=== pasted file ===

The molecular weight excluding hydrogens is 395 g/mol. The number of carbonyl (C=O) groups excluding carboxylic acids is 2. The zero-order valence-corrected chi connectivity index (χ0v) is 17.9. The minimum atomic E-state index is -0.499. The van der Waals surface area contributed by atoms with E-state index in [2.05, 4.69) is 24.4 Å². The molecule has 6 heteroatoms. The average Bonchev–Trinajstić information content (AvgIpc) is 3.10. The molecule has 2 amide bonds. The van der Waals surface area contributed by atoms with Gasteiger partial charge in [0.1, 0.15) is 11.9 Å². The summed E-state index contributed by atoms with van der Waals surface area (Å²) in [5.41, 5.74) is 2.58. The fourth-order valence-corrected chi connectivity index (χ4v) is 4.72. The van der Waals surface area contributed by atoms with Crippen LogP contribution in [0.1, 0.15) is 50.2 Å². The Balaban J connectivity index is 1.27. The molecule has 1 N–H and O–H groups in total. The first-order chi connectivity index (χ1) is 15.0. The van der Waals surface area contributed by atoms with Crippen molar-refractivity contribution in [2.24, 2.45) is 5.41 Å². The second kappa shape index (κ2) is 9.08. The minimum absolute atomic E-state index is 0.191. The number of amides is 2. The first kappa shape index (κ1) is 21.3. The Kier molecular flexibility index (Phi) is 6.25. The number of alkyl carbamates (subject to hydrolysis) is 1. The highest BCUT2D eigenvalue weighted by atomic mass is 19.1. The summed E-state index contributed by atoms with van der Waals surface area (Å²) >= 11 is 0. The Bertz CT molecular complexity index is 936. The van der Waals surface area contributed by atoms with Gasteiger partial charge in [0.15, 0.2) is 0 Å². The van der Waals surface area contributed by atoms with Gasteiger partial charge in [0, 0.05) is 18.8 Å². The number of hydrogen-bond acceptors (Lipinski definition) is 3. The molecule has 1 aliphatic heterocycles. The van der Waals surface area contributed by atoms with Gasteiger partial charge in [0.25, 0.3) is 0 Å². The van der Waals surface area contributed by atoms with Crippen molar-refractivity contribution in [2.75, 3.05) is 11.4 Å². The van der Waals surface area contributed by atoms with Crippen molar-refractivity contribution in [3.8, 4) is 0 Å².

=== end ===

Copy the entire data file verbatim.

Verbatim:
The molecular weight excluding hydrogens is 395 g/mol. The number of carbonyl (C=O) groups excluding carboxylic acids is 2. The zero-order valence-corrected chi connectivity index (χ0v) is 17.9. The minimum atomic E-state index is -0.499. The van der Waals surface area contributed by atoms with E-state index in [2.05, 4.69) is 24.4 Å². The molecule has 6 heteroatoms. The average Bonchev–Trinajstić information content (AvgIpc) is 3.10. The molecule has 2 amide bonds. The van der Waals surface area contributed by atoms with Gasteiger partial charge in [0.1, 0.15) is 11.9 Å². The summed E-state index contributed by atoms with van der Waals surface area (Å²) in [5.41, 5.74) is 2.58. The fourth-order valence-corrected chi connectivity index (χ4v) is 4.72. The van der Waals surface area contributed by atoms with Crippen LogP contribution in [0.1, 0.15) is 50.2 Å². The Balaban J connectivity index is 1.27. The molecule has 1 N–H and O–H groups in total. The first-order chi connectivity index (χ1) is 15.0. The van der Waals surface area contributed by atoms with Crippen molar-refractivity contribution in [2.24, 2.45) is 5.41 Å². The second kappa shape index (κ2) is 9.08. The minimum absolute atomic E-state index is 0.191. The number of amides is 2. The first kappa shape index (κ1) is 21.3. The Kier molecular flexibility index (Phi) is 6.25. The number of alkyl carbamates (subject to hydrolysis) is 1. The highest BCUT2D eigenvalue weighted by atomic mass is 19.1. The summed E-state index contributed by atoms with van der Waals surface area (Å²) >= 11 is 0. The Bertz CT molecular complexity index is 936. The van der Waals surface area contributed by atoms with Gasteiger partial charge in [0.15, 0.2) is 0 Å². The van der Waals surface area contributed by atoms with Gasteiger partial charge in [0, 0.05) is 18.8 Å². The number of hydrogen-bond acceptors (Lipinski definition) is 3. The molecule has 1 aliphatic heterocycles. The van der Waals surface area contributed by atoms with Gasteiger partial charge in [0.25, 0.3) is 0 Å². The van der Waals surface area contributed by atoms with Crippen molar-refractivity contribution in [2.75, 3.05) is 11.4 Å². The van der Waals surface area contributed by atoms with Crippen molar-refractivity contribution in [3.8, 4) is 0 Å².